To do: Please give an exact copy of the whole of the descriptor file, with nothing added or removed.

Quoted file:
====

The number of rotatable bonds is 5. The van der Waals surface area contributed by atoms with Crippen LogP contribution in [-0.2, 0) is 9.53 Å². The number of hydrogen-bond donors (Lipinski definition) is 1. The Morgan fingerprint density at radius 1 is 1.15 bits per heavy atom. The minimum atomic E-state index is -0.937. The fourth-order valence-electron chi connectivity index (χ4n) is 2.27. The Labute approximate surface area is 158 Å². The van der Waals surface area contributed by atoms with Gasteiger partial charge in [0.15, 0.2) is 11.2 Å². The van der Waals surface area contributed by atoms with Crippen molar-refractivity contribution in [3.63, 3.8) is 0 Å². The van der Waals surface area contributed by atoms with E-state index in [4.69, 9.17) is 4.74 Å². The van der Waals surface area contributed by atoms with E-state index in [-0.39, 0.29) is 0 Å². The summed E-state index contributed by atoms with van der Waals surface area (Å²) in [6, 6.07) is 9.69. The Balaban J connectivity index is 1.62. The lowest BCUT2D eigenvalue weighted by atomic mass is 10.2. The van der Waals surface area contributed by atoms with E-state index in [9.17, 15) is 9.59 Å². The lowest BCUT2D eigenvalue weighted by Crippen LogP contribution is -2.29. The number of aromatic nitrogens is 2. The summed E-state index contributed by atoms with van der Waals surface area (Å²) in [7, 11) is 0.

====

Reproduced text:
The number of rotatable bonds is 5. The van der Waals surface area contributed by atoms with Crippen LogP contribution in [-0.2, 0) is 9.53 Å². The number of hydrogen-bond donors (Lipinski definition) is 1. The Morgan fingerprint density at radius 1 is 1.15 bits per heavy atom. The minimum atomic E-state index is -0.937. The fourth-order valence-electron chi connectivity index (χ4n) is 2.27. The Labute approximate surface area is 158 Å². The van der Waals surface area contributed by atoms with Gasteiger partial charge in [0.15, 0.2) is 11.2 Å². The van der Waals surface area contributed by atoms with Crippen molar-refractivity contribution in [3.63, 3.8) is 0 Å². The van der Waals surface area contributed by atoms with E-state index in [4.69, 9.17) is 4.74 Å². The van der Waals surface area contributed by atoms with E-state index in [-0.39, 0.29) is 0 Å². The summed E-state index contributed by atoms with van der Waals surface area (Å²) in [6, 6.07) is 9.69. The Balaban J connectivity index is 1.62. The lowest BCUT2D eigenvalue weighted by atomic mass is 10.2. The van der Waals surface area contributed by atoms with E-state index in [9.17, 15) is 9.59 Å². The lowest BCUT2D eigenvalue weighted by Crippen LogP contribution is -2.29. The number of aromatic nitrogens is 2. The summed E-state index contributed by atoms with van der Waals surface area (Å²) in [7, 11) is 0.